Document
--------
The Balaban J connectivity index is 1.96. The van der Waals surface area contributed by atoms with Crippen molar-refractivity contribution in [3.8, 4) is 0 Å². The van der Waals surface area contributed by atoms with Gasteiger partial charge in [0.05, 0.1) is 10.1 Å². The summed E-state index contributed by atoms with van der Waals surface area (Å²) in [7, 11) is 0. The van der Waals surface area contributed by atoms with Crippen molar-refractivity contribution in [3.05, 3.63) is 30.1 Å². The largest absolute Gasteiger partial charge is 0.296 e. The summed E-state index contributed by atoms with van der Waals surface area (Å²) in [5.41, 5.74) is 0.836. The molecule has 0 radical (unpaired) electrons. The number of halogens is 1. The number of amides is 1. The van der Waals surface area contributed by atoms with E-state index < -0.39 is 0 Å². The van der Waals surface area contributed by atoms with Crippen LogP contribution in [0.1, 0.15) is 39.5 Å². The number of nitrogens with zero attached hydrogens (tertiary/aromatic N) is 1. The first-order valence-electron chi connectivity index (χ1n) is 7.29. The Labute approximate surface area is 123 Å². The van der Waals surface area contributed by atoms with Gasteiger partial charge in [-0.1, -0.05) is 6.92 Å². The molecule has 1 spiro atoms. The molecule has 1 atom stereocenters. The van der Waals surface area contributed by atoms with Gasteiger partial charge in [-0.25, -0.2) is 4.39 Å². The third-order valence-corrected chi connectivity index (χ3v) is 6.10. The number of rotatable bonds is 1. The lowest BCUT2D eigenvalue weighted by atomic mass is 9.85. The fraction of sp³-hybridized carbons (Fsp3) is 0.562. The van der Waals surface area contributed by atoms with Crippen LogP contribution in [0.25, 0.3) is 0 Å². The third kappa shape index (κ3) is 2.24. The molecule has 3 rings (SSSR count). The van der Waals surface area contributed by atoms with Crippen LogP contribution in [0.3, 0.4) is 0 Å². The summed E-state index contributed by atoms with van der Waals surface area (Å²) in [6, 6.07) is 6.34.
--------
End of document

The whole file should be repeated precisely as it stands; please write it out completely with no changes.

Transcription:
The Balaban J connectivity index is 1.96. The van der Waals surface area contributed by atoms with Crippen molar-refractivity contribution in [3.8, 4) is 0 Å². The van der Waals surface area contributed by atoms with Gasteiger partial charge in [0.05, 0.1) is 10.1 Å². The summed E-state index contributed by atoms with van der Waals surface area (Å²) in [7, 11) is 0. The van der Waals surface area contributed by atoms with Crippen molar-refractivity contribution in [3.05, 3.63) is 30.1 Å². The largest absolute Gasteiger partial charge is 0.296 e. The summed E-state index contributed by atoms with van der Waals surface area (Å²) in [5.41, 5.74) is 0.836. The molecule has 0 radical (unpaired) electrons. The number of halogens is 1. The number of amides is 1. The van der Waals surface area contributed by atoms with E-state index < -0.39 is 0 Å². The van der Waals surface area contributed by atoms with Crippen LogP contribution in [0.1, 0.15) is 39.5 Å². The number of nitrogens with zero attached hydrogens (tertiary/aromatic N) is 1. The first-order valence-electron chi connectivity index (χ1n) is 7.29. The Labute approximate surface area is 123 Å². The van der Waals surface area contributed by atoms with Gasteiger partial charge in [-0.1, -0.05) is 6.92 Å². The molecule has 1 spiro atoms. The molecule has 1 atom stereocenters. The van der Waals surface area contributed by atoms with Gasteiger partial charge in [-0.25, -0.2) is 4.39 Å². The third-order valence-corrected chi connectivity index (χ3v) is 6.10. The number of rotatable bonds is 1. The lowest BCUT2D eigenvalue weighted by atomic mass is 9.85. The fraction of sp³-hybridized carbons (Fsp3) is 0.562. The van der Waals surface area contributed by atoms with Crippen LogP contribution in [0.25, 0.3) is 0 Å². The third kappa shape index (κ3) is 2.24. The molecule has 3 rings (SSSR count). The van der Waals surface area contributed by atoms with Crippen LogP contribution in [0.3, 0.4) is 0 Å². The summed E-state index contributed by atoms with van der Waals surface area (Å²) in [6, 6.07) is 6.34.